Sarah Laskey from 23andMe then gave a presentation about their research cohort of genetic data. They use an adapted Illumina array to extract the genomic data on their customers. About 80% of people opt-in to participate in research, which generally involves completing specific lifestyle surveys to supplement the raw genetic data. Approximately 75% of their 5M customers have completed 1 or more of these surveys resulting in 1Bn phenotypic data points and over 100+ papers published. Sarah gave an overview of a diet comparison study to help tackle obesity. By gathering the lifestyle data to combine with the sequenced information, they are able to give people an indication of whether they are genetically disposed to become overweight and if so, which factors (foods or lack of sleep) are likely to have the bigger impact.
The last speaker of the plenary session was Michael Lang from McGill University who gave an overview of smartphone consent and mHealth Apps. He went through the launches of the iOS and Android platforms that have enabled these Apps: ResearchKit and ResearchGate respectively. He also went through the first generation of participant led projects, such as, MyHeart Counts, Mole Mapper, etc. These Apps have advantages with the ability to self-enrol and provide much more frequent data than periodic clinical visits. On the downside, there is selection bias and participant retention after launch is difficult. There are well documented approaches to electronic consent good practice, but there are different risks with the possibility that a child or other person who does not meet the eligibility could enrol.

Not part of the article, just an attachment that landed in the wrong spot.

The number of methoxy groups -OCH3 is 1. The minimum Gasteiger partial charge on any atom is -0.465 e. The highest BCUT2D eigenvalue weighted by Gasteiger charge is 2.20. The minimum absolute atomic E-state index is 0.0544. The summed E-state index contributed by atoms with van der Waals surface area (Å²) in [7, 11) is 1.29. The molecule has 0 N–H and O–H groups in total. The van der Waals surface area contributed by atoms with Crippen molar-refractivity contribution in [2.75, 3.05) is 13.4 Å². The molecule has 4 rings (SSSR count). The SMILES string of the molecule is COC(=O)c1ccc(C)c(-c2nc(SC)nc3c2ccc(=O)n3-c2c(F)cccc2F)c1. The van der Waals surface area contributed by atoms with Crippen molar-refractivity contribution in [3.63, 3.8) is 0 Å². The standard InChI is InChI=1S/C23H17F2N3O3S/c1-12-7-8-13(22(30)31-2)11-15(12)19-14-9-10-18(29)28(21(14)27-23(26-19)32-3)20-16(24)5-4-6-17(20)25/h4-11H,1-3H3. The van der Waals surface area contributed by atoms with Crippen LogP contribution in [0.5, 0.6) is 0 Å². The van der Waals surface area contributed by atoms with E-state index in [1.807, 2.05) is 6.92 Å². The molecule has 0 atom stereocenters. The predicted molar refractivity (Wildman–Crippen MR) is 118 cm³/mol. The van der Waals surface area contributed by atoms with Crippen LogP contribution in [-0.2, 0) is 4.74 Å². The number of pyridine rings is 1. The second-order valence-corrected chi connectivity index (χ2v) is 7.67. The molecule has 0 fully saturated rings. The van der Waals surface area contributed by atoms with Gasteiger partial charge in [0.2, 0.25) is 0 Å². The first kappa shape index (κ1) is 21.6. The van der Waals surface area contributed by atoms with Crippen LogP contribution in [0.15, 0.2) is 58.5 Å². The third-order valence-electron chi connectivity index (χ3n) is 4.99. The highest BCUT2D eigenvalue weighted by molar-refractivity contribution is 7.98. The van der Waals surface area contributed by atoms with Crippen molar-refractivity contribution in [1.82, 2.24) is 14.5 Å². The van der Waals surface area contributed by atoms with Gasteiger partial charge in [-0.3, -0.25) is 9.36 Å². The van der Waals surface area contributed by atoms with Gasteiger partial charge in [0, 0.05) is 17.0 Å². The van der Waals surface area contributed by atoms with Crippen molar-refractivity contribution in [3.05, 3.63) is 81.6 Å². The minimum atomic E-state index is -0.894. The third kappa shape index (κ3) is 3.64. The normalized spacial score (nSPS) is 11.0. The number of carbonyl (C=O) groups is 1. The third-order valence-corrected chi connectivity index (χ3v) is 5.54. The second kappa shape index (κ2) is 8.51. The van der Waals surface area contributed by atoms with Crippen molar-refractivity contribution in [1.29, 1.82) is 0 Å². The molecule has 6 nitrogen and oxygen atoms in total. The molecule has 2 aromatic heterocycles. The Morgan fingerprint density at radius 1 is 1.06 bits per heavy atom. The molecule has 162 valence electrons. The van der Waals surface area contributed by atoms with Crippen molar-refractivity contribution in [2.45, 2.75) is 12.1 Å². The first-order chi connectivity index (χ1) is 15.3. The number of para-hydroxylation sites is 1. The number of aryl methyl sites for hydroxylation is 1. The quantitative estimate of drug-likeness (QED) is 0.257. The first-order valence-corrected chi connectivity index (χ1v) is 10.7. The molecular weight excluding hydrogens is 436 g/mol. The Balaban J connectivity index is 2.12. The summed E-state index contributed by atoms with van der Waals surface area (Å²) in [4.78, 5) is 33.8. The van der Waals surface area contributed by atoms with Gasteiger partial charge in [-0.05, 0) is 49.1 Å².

The next two days were spent at the booth in the exhibition hall which is very different from attending the presentations. It was great to meet lots of biobankers at our booth and hear about their software needs. There were various new offerings and services for the attendees to browse throughout the exhibit hall and of course lots of freebies! The most bizarre being the foam stress balls in the shape of a sperm, quite a few of which ended up floating in the water feature of the hotel lobby.